Monday Evening Book Reviews

Patricia Craig on Jennifer Johnston’s A Sixpenny Song: “As ever, Johnston marshals her material with deftness, charm and aplomb, makes an enticing tale of it, and keeps her narrative concise.” (The Independent) on Lene Kaaberbøl and Agnete Friis’ Death of a Nightingale: “While I found the novel a bit convoluted at times, I did enjoy it and thought the Ukrainian chapters were fascinating and terrifying.” (Blogcritics)

Adam Markovitz on Dana Goodyear’s Anything That Moves: “The mix of mini-profiles, memoirish passages, and research reports doesn’t always blend seamlessly. But the overall effect is of sharing a story-packed meal with Goodyear, an experience any real gourmand would savor — as long as you can occasionally opt not to have what she’s having.” (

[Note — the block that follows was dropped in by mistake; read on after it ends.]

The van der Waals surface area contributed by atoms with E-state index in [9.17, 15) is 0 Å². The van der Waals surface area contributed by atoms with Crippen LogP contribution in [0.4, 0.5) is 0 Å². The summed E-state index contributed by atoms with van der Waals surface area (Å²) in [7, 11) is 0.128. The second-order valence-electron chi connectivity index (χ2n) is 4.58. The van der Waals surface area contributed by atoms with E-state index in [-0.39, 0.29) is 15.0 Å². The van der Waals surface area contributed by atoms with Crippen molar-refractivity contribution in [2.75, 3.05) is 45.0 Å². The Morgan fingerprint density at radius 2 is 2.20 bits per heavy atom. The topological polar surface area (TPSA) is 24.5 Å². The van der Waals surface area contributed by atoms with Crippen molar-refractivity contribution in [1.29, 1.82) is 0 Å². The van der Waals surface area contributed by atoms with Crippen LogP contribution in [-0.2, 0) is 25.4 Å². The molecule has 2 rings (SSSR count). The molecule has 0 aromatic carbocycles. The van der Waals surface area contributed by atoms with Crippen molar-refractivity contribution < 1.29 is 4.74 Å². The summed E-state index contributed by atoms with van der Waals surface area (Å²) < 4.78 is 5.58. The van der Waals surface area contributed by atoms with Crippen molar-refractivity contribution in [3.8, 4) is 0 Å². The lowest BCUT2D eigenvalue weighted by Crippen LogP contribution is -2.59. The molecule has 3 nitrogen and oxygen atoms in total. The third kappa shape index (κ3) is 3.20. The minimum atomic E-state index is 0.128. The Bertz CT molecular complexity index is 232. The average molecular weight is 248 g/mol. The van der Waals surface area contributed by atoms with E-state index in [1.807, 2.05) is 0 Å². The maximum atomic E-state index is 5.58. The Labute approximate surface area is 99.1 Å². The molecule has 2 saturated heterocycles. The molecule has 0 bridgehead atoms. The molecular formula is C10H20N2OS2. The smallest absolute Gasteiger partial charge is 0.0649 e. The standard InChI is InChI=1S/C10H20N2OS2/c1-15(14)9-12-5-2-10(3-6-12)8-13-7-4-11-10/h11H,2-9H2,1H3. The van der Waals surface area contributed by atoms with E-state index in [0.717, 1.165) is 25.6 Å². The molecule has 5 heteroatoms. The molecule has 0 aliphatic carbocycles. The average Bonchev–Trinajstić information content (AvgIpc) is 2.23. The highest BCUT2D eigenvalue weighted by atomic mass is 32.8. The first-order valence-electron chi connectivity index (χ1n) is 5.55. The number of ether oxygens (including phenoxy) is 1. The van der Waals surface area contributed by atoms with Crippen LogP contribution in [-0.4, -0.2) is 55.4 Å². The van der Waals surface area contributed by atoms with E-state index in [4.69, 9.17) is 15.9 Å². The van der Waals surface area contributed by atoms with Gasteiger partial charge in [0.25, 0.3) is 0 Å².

Hector Tobar on César Aira’s Shantytown: “…with Aira the melodrama quickly falls away. There are no easy truths here, no pat judgments about good and evil. Instead, with a few final acts of narrative sleight of hand (and some odd soliloquies) the reader is left at once dazzled and unsettled.” (LATimes)

Leave a Reply

CommentLuv badge